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Christian History or Hysterics, I am Decidedly Undecided

As I work my way through the beginning of the 'Christian History: An Overview' course, I have discovered another distasteful topic that is provoking me to meditative reflection, revulsion, and revelation. The general concepts introduced in the course are familiar tropes that remind me of decades of church attendance, preaching, and teaching. As a good student, I am allowing myself time to explore more detail, follow white rabbits, and ask questions. As such, the mundane and innocuous textbook phrase or instructor comment, which was ho-hum in times past, now becomes the tiny spark lighting the short brain-bomb fuse. What set me off this time? A quote by my video instructor discussing 'Judaizing Christians.' That is a kinder, gentler title for what we might call today's Messianic Jew.

"The most problematic theological issue, however, centered on Christology. How did they [early Jewish Christians] understand the very nature of Christ? They all, on the one hand, affirmed that Jesus was the Messiah, but here are the caveats: Many of them denied the divinity of Christ. Many denied His preexistence. Instead, they revered Jesus as a prophet, like Moses. Some believed that Jesus had become the Messiah at His baptism. Others believed that He became the Messiah at His resurrection. Many of them were very, very hesitant about Paul. In fact, many of them thought Paul was a heretic."

Frank A. James III, CH101 Introducing Church History I: Obscurity to Christendom, Logos Mobile Education (Bellingham, WA: Lexham Press, 2016).

I suspect you read that quote and think, "So what? Everybody knows that is what happened to the poor Gentile believers." I said the same thing to myself, but likely for a different reason. I, too, said, "So what?" (As in, 'Who cares!') Did it not take the so-called 'Church Fathers' several hundred years to develop a toddler's understanding of these ideas and concepts? And can we honestly say there was agreement in Africa, the East, and the West?

Is there a consensus on these topics today?

Of all the available conflicts to concentrate on, James chose to focus on meat sacrificed to idols and sexual immorality, two items precisely focused on the worship of other gods and loyalty to Yahweh (Acts 15). Consider Hebrews 6, which does not include the 'deity of Christ' in the list of ‘elementary doctrines.' I suspect the impatience of Gentile Christians pushed changes too quickly and too arrogantly among the Jews.

Take a moment and consider how a Jew would react when a genealogically gentile believer with a pagan heritage instructs a Hebrew about the Ancient Hebrew Holy Oracles entrusted to the Jews (Rom 3:2). Lack of understanding of the Jewish scriptures by Gentiles likely accelerated the disunity (1 Tim 1:6-7) ‘To the Jew first’ did not mean to give them one generational chance and then give up during the next two millennia. (I wish I could say things have improved.)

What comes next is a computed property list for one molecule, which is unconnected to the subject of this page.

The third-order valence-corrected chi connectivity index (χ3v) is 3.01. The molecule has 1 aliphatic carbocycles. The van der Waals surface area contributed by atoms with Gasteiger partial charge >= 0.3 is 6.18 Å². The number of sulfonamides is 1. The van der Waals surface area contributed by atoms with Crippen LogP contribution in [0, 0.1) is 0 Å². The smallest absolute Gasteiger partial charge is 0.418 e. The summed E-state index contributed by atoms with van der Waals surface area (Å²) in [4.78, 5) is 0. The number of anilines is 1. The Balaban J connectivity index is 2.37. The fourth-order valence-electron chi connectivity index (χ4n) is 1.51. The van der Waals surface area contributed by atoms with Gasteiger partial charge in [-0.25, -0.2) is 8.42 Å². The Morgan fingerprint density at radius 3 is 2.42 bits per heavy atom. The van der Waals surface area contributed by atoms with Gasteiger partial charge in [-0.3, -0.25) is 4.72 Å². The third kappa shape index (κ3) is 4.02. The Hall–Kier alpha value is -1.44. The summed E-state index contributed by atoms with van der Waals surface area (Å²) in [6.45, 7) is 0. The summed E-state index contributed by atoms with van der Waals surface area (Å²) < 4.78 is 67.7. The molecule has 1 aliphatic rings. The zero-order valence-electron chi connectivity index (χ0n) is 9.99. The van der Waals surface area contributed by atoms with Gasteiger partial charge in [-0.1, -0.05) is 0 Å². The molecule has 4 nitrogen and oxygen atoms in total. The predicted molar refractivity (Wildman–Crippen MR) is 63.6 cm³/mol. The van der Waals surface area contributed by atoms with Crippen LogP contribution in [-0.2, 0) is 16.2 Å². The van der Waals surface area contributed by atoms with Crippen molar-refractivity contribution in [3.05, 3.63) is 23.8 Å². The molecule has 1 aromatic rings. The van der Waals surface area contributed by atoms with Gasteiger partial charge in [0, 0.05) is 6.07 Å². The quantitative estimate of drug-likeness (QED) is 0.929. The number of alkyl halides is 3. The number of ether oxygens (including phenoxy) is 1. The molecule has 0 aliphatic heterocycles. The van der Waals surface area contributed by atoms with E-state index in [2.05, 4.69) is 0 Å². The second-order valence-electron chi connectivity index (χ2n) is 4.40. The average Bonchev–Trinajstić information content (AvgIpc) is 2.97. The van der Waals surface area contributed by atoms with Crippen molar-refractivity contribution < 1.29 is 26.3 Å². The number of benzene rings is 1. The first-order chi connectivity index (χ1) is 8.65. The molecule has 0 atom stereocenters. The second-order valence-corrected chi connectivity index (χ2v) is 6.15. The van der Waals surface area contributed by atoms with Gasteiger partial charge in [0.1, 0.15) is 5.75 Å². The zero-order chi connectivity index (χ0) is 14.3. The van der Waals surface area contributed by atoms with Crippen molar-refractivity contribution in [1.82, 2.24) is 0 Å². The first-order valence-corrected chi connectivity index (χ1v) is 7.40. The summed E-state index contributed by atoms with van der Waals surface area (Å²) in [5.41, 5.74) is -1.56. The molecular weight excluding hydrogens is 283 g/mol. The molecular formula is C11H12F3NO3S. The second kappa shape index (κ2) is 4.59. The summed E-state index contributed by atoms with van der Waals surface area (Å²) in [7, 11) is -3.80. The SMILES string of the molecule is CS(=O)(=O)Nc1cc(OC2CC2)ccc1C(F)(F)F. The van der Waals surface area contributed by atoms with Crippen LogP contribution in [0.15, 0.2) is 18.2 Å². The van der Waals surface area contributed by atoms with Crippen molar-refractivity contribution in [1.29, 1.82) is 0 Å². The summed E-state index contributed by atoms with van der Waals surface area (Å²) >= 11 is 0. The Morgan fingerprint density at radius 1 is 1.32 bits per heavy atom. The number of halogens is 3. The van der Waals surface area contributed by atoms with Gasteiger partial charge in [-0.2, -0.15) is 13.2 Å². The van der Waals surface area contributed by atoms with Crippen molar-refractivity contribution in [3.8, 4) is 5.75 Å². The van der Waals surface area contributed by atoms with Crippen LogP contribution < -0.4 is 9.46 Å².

Perhaps, had the Church concentrated its efforts on the Children of Abraham, caring for the poor, oppressed, and widows, she would have caused the kind of jealousy Paul wanted in Israel. Didn’t Paul ask his readers to emulate him? (Like raising money for those suffering in Jerusalem) But that is the Church’s historical behavior: bless those who agree and disown, disavow, disgrace, and disable all others. Paul said, 'To the Jew first,' and we built billion-dollar (modern-day value) cathedrals while our Abrahamic brothers and sisters languished in a new exile. I don't think Paul had 'To the Jew first' in mind when we brought the swords of the cold shoulder and steel.

And the Jews considered Paul a heretic? Two thousand years after Paul, we still have Christians writing torturous and glorious words about Paul. I suspect a Jew in Paul’s day calling Paul a heretic would have been a good day for Paul! Surveying the NT, Paul welcomed it by making his first stop in each city a synagogue. At what point did the Church decide that Paul's lifetime was enough time to reach out to the Jew, and at his death, we were given permission to give up? Perhaps I lack the sophistication to understand.

Given how Christians historically loved other disagreeable Christians and Jews to death, we might consider how Jews were wise to separate themselves from Churches. When Jews improperly loving the Systematic, Theologically-defined Christian Messiah leads to the loss of Jewish life, the wise move for the Jew, seemingly, is to wait for the arrival of a Jewish Messiah who loves you. Oh, wait…didn’t that already happen?

And like any well-intentioned self-fulfilling prophecy, we look back and say, 'Well, the Jews rejected Jesus.' Of course, they did. The 'Jesus' in the hands and feet of gentile believers rejected their siblings. The version of Jesus we live out is nowhere near the Jesus of John 17. Now, without any biblical support, mind you, I half expect Jesus to return and apologize to the Jews, and the Jews say to Jesus, 'We tried to warn you about the pagan Gentiles.'

Unfortunately, the early church did not inherit the Ancient Near Eastern practice of hospitality, where brothers and sisters could strongly disagree and still Sabbath with one another. Perhaps the Hebrew Bible does have something to teach a Christian.


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